These objectives and advantages are obtained by the improved blade holder construction, the general nature of which may be stated as including: an annular-shaped metal ring split at one point on its periphery; an interior, annular groove formed in the ring for rotatably mounting a complementary-shaped cutting blade therein; a pair of axially extending arcuate flanges formed integrally with the metal ring and located on opposite sides of the split; a pair of plastic arcuate-shaped lugs molded on the ring flanges and projecting upwardly from and circumferentially along a portion of the ring on both sides of the split; a semicircular recess formed in each of the plastic lugs in juxtaposition to each other to form a generally circular-shaped gear-receiving recess; a radially extending mounting hole formed in each of the lugs adapted to receive attachment screws therein; and a portion of the lugs being spaced above an arcuate portion of the ring on both sides of the split to form a pair of circumferentially extending arcuate alignment grooves.
These objectives and advantages are further obtained by the improved method of forming the blade holder construction, the general nature of which may be stated as including the steps of: providing a tubular metal blank having a cylindrical wall and a hollow bore; forming an interior annular blade-receiving groove in the wall of the tubular blank; removing an outer portion of the cylindrical wall to form upstanding arcuate flange means projecting axially from the blank; heat treating the blank after forming said blade-receiving groove and arcuate flange means; removing an arcuate section from the cylindrical wall and from the arcuate flange means to form a gap in the cylindrical wall and a pair of spaced flanges, each flange being located on opposite sides of said gap thereby forming a steel insert ring for the blade holder; molding a pair of upstanding mounting lugs on the spaced flanges and on adjacent portions of the cylindrical wall of the steel insert ring; forming a gear-receiving recess in the mounting lugs during the molding procedure; and forming a pair of spaced, radially extending, mounting holes in the mounting lugs for receiving a pair of screws to mount the formed blade holder on an operating handle.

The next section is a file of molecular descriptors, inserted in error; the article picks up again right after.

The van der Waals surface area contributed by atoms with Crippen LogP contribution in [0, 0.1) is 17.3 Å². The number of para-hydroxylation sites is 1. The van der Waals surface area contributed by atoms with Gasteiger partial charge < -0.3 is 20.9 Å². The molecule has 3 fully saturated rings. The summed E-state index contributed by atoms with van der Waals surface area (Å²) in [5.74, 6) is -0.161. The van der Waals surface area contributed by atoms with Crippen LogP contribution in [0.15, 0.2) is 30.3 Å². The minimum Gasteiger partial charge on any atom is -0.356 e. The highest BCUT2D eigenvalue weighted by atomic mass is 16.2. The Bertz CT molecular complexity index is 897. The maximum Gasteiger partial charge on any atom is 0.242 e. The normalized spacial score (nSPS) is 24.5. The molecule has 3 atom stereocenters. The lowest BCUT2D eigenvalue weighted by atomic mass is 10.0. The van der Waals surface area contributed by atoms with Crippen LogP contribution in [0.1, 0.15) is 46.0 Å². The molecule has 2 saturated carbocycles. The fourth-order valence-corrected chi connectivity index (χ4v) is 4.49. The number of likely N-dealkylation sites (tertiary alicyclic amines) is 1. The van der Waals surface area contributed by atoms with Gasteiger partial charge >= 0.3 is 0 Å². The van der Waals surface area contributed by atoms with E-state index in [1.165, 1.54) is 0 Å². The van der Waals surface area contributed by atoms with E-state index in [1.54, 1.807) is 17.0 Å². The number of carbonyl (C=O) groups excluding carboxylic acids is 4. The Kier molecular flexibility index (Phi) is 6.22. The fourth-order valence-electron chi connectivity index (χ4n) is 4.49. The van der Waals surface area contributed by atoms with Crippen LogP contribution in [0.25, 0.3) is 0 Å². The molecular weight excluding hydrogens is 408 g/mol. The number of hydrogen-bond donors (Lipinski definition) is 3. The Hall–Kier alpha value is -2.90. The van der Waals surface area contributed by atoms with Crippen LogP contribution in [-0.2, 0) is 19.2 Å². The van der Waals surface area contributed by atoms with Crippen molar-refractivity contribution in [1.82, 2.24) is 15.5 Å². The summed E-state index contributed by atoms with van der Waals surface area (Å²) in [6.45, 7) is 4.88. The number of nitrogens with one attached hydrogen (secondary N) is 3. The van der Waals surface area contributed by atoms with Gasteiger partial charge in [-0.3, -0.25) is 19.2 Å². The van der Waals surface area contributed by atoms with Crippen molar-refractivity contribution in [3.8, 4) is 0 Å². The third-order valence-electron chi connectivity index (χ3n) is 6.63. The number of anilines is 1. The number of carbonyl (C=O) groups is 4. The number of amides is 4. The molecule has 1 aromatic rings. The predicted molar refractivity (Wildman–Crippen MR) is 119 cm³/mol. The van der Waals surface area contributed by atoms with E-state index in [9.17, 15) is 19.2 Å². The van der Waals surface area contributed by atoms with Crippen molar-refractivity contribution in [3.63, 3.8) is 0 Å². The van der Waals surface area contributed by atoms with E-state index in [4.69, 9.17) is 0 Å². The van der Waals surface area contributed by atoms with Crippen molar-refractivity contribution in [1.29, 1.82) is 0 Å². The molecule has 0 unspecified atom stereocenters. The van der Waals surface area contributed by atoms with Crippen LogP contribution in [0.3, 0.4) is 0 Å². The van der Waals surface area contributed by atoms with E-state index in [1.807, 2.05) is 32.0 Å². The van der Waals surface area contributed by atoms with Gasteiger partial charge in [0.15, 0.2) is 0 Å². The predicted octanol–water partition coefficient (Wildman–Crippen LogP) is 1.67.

Further objectives and advantages of the invention will be hereinafter referred to and/or be apparent from the following description of the preferred embodiment of the improved blade holder and method of the invention, shown particularly in the accompanying drawings and set forth in the appended claims.
FIG. 1 is a perspective view of a prior art blade holder and blade assembly formed entirely of metal, of which the subject blade holder and method is an improvement thereon;
FIG. 2 is a top plan view of the improved blade holder and blade assembly mounted on a power-driven handle;
FIG. 3 is an enlarged top plan view of the improved blade holder construction of FIG. 2, with the blade removed therefrom;
FIG. 4 is a rear elevational view of the improved blade holder construction shown in FIG. 3;
FIG. 5 is a bottom plan view of the improved blade holder construction shown in FIGS. 3 and 4;
FIG. 6 is a left-hand side elevational view of the improved blade holder construction shown in FIGS. 3 and 4;
FIG. 7 is an enlarged sectional view of the improved blade holder and blade assembly taken on line 7--7, FIG. 2;